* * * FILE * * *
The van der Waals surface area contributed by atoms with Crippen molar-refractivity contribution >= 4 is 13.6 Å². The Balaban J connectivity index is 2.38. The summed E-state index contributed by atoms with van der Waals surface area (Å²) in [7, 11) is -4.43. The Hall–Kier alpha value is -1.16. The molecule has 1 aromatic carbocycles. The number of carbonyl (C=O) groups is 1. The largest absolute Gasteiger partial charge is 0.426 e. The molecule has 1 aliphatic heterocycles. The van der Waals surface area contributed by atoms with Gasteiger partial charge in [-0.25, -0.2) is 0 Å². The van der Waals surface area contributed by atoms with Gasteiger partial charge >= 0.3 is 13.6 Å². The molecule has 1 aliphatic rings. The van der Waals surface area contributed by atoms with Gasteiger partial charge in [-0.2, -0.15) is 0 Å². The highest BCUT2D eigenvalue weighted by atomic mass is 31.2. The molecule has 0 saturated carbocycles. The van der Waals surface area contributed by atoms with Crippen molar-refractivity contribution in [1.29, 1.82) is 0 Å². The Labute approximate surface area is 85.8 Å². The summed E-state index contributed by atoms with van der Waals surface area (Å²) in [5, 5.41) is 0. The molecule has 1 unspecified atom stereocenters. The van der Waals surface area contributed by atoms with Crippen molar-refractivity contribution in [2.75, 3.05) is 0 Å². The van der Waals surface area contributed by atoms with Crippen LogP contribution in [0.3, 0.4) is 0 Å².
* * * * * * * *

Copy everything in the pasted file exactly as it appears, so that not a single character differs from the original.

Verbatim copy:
The van der Waals surface area contributed by atoms with Crippen molar-refractivity contribution >= 4 is 13.6 Å². The Balaban J connectivity index is 2.38. The summed E-state index contributed by atoms with van der Waals surface area (Å²) in [7, 11) is -4.43. The Hall–Kier alpha value is -1.16. The molecule has 1 aromatic carbocycles. The number of carbonyl (C=O) groups is 1. The largest absolute Gasteiger partial charge is 0.426 e. The molecule has 1 aliphatic heterocycles. The van der Waals surface area contributed by atoms with Gasteiger partial charge in [-0.25, -0.2) is 0 Å². The van der Waals surface area contributed by atoms with Gasteiger partial charge >= 0.3 is 13.6 Å². The molecule has 1 aliphatic rings. The van der Waals surface area contributed by atoms with Gasteiger partial charge in [-0.2, -0.15) is 0 Å². The highest BCUT2D eigenvalue weighted by atomic mass is 31.2. The molecule has 0 saturated carbocycles. The van der Waals surface area contributed by atoms with Crippen molar-refractivity contribution in [1.29, 1.82) is 0 Å². The Labute approximate surface area is 85.8 Å². The summed E-state index contributed by atoms with van der Waals surface area (Å²) in [5, 5.41) is 0. The molecule has 1 unspecified atom stereocenters. The van der Waals surface area contributed by atoms with Crippen molar-refractivity contribution in [2.75, 3.05) is 0 Å². The van der Waals surface area contributed by atoms with Crippen LogP contribution in [0.3, 0.4) is 0 Å².